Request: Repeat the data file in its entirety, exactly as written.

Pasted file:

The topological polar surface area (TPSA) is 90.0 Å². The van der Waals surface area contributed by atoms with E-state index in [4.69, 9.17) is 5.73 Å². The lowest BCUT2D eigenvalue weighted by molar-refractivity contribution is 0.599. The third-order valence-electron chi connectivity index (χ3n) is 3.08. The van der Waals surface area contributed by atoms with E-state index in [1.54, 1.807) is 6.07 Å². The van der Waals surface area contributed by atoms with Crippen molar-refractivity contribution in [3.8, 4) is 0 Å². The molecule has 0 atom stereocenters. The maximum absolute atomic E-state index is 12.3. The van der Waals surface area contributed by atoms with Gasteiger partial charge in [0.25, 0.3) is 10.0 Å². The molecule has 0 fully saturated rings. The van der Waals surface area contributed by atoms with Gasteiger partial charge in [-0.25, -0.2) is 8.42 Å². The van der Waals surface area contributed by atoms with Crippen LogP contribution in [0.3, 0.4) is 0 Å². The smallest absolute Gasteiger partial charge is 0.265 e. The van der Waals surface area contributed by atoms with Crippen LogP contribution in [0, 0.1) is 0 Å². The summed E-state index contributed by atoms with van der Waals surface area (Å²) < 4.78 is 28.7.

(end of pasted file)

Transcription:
The topological polar surface area (TPSA) is 90.0 Å². The van der Waals surface area contributed by atoms with E-state index in [4.69, 9.17) is 5.73 Å². The lowest BCUT2D eigenvalue weighted by molar-refractivity contribution is 0.599. The third-order valence-electron chi connectivity index (χ3n) is 3.08. The van der Waals surface area contributed by atoms with E-state index in [1.54, 1.807) is 6.07 Å². The van der Waals surface area contributed by atoms with Crippen molar-refractivity contribution in [3.8, 4) is 0 Å². The molecule has 0 atom stereocenters. The maximum absolute atomic E-state index is 12.3. The van der Waals surface area contributed by atoms with Gasteiger partial charge in [0.25, 0.3) is 10.0 Å². The molecule has 0 fully saturated rings. The van der Waals surface area contributed by atoms with Gasteiger partial charge in [-0.25, -0.2) is 8.42 Å². The van der Waals surface area contributed by atoms with Crippen LogP contribution in [0.3, 0.4) is 0 Å². The smallest absolute Gasteiger partial charge is 0.265 e. The van der Waals surface area contributed by atoms with Crippen LogP contribution in [0, 0.1) is 0 Å². The summed E-state index contributed by atoms with van der Waals surface area (Å²) < 4.78 is 28.7.